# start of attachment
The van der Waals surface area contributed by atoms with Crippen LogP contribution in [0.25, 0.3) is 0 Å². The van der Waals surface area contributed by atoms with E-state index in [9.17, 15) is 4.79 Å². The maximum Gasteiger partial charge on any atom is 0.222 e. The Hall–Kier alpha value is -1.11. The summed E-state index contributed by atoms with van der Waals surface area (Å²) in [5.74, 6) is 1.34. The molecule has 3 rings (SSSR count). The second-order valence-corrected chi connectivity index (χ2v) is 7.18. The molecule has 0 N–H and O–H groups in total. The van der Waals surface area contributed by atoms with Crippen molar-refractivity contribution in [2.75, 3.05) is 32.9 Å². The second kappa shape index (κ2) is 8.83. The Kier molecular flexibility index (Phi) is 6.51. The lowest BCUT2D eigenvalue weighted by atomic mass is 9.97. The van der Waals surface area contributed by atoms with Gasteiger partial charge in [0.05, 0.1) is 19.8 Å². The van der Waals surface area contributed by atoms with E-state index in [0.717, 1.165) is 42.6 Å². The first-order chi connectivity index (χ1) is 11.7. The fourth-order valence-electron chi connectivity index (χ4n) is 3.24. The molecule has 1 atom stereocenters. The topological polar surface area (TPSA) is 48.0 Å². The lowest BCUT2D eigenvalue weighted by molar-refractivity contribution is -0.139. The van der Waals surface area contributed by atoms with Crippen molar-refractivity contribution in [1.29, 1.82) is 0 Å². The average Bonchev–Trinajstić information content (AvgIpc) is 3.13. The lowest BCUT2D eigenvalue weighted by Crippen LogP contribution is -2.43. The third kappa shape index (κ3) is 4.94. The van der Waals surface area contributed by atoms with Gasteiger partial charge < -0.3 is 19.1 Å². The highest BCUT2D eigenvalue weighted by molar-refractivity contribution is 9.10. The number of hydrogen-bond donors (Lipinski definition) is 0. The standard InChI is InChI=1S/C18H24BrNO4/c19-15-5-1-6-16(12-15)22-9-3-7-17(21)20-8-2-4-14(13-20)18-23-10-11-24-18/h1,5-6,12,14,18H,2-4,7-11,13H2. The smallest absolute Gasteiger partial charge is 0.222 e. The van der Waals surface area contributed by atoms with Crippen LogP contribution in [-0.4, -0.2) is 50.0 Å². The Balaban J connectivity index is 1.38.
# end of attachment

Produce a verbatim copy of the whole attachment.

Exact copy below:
The van der Waals surface area contributed by atoms with Crippen LogP contribution in [0.25, 0.3) is 0 Å². The van der Waals surface area contributed by atoms with E-state index in [9.17, 15) is 4.79 Å². The maximum Gasteiger partial charge on any atom is 0.222 e. The Hall–Kier alpha value is -1.11. The summed E-state index contributed by atoms with van der Waals surface area (Å²) in [5.74, 6) is 1.34. The molecule has 3 rings (SSSR count). The second-order valence-corrected chi connectivity index (χ2v) is 7.18. The molecule has 0 N–H and O–H groups in total. The van der Waals surface area contributed by atoms with Crippen molar-refractivity contribution in [2.75, 3.05) is 32.9 Å². The second kappa shape index (κ2) is 8.83. The Kier molecular flexibility index (Phi) is 6.51. The lowest BCUT2D eigenvalue weighted by atomic mass is 9.97. The van der Waals surface area contributed by atoms with Gasteiger partial charge in [0.05, 0.1) is 19.8 Å². The van der Waals surface area contributed by atoms with E-state index in [0.717, 1.165) is 42.6 Å². The first-order chi connectivity index (χ1) is 11.7. The fourth-order valence-electron chi connectivity index (χ4n) is 3.24. The molecule has 1 atom stereocenters. The topological polar surface area (TPSA) is 48.0 Å². The lowest BCUT2D eigenvalue weighted by molar-refractivity contribution is -0.139. The van der Waals surface area contributed by atoms with Crippen molar-refractivity contribution in [1.29, 1.82) is 0 Å². The average Bonchev–Trinajstić information content (AvgIpc) is 3.13. The lowest BCUT2D eigenvalue weighted by Crippen LogP contribution is -2.43. The third kappa shape index (κ3) is 4.94. The van der Waals surface area contributed by atoms with Gasteiger partial charge < -0.3 is 19.1 Å². The highest BCUT2D eigenvalue weighted by molar-refractivity contribution is 9.10. The number of hydrogen-bond donors (Lipinski definition) is 0. The standard InChI is InChI=1S/C18H24BrNO4/c19-15-5-1-6-16(12-15)22-9-3-7-17(21)20-8-2-4-14(13-20)18-23-10-11-24-18/h1,5-6,12,14,18H,2-4,7-11,13H2. The smallest absolute Gasteiger partial charge is 0.222 e. The van der Waals surface area contributed by atoms with Crippen LogP contribution in [-0.4, -0.2) is 50.0 Å². The Balaban J connectivity index is 1.38.